How to Use Picture Books to Enrich Your Child’s Learning

The purpose of this blog is to encourage parents and teachers to read to children (and to educate picture book writers about including cognitive elements in their work). The act of reading out loud is not enough. When reading a picture book, or even a middle grade book, we are given a fantastic opportunity to develop an interactive experience with our children.

What is an interactive experience?

This interactive experience does not require any devices. It does require constant interfacing between the adult and the child/children.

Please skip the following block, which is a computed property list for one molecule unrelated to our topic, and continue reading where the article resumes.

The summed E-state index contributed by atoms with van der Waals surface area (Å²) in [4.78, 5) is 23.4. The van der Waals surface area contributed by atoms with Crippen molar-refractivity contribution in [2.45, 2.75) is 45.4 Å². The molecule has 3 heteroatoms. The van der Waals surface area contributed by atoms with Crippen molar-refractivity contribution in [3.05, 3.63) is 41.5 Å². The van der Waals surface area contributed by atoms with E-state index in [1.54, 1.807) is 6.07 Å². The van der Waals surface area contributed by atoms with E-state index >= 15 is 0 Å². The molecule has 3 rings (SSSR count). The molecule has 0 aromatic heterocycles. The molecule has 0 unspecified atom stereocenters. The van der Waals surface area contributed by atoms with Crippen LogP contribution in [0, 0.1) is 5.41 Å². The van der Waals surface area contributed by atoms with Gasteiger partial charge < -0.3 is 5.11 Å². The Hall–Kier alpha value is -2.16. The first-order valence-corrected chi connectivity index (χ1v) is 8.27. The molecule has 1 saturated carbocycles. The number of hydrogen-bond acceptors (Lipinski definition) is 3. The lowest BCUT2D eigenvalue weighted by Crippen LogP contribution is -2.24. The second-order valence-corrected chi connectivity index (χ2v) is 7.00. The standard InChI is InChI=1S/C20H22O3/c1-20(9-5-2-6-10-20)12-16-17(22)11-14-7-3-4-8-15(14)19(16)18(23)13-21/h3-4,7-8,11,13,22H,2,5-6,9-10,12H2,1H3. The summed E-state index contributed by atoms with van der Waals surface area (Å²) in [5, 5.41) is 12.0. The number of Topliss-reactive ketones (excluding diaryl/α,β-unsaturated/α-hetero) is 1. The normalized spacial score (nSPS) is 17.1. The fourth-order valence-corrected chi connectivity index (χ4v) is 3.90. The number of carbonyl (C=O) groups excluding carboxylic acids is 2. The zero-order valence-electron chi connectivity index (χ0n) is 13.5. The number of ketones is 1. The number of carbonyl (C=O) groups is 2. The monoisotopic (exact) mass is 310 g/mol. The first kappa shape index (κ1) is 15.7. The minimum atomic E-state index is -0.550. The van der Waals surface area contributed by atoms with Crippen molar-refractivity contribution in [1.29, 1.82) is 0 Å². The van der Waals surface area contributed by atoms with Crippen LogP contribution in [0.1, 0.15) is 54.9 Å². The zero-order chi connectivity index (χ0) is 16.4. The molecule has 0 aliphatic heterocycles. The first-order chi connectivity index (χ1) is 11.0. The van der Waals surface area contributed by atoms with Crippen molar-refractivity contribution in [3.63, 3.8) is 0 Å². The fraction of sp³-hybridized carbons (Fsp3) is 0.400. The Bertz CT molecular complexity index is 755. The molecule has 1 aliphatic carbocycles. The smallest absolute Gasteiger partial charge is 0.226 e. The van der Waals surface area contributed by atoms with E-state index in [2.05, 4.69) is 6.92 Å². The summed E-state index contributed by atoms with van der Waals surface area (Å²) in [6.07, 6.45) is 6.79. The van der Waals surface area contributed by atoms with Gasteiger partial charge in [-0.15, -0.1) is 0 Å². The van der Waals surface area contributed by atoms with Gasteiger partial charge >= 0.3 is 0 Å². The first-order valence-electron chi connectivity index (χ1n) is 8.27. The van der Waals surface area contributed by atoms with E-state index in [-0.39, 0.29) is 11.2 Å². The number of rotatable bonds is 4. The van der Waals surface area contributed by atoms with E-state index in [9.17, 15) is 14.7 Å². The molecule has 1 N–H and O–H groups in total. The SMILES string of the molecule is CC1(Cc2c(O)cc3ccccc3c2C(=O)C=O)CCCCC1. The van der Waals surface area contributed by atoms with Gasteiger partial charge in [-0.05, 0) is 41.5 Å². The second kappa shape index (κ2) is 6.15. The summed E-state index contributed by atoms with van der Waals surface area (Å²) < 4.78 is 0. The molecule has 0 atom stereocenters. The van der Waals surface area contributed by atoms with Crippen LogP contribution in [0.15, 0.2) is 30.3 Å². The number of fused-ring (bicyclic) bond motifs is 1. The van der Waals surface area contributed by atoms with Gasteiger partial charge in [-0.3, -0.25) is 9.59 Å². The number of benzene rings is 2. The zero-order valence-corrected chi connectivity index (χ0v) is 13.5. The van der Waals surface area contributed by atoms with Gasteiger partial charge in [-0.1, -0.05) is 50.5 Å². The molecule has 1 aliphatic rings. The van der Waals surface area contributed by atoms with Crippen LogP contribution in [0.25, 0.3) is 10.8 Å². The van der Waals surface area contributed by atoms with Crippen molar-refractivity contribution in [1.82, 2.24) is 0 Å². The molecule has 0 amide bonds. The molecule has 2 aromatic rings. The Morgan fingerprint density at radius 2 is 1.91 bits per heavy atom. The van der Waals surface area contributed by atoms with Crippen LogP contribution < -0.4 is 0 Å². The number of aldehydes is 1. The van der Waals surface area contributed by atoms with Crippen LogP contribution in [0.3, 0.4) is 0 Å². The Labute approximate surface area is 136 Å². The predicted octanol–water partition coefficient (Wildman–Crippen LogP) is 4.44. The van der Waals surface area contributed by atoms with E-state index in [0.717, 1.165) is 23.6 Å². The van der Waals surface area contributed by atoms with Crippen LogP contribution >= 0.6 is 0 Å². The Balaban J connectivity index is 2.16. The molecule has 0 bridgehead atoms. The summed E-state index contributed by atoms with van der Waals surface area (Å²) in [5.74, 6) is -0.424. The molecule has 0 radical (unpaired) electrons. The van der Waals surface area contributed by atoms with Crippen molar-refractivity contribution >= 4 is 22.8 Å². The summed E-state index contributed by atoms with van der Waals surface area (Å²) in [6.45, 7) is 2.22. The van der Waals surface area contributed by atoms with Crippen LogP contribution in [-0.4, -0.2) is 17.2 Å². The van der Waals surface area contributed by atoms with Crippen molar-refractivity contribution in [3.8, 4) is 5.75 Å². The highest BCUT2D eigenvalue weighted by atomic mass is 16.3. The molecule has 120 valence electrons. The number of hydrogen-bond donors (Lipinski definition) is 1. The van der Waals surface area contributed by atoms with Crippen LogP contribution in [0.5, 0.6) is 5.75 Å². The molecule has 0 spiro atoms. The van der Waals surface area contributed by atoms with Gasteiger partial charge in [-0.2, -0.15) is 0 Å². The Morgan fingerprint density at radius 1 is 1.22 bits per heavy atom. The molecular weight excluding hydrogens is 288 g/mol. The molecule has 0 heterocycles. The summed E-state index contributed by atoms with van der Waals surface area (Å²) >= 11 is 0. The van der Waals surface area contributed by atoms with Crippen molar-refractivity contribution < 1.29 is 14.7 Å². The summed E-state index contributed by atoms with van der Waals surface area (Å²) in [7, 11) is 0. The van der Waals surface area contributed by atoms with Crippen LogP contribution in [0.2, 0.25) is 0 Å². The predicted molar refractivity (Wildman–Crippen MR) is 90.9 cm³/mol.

When reading to children, you want to deliver the book in a manner that invites the children to participate as active listeners and engages responses from them that grow their minds.

Passive listening is all very well, but the story is soon over, and an opportunity has been lost to use ‘story time’ as a guided exploration of another world, or some subject.

I totally understand how often the bedtime story has to be delivered promptly and that there is no time for discussion.

I firmly believe however, when possible, an extended period devoted to reading and delving into the text, benefits the child, and is enjoyed by both the adult and the child.

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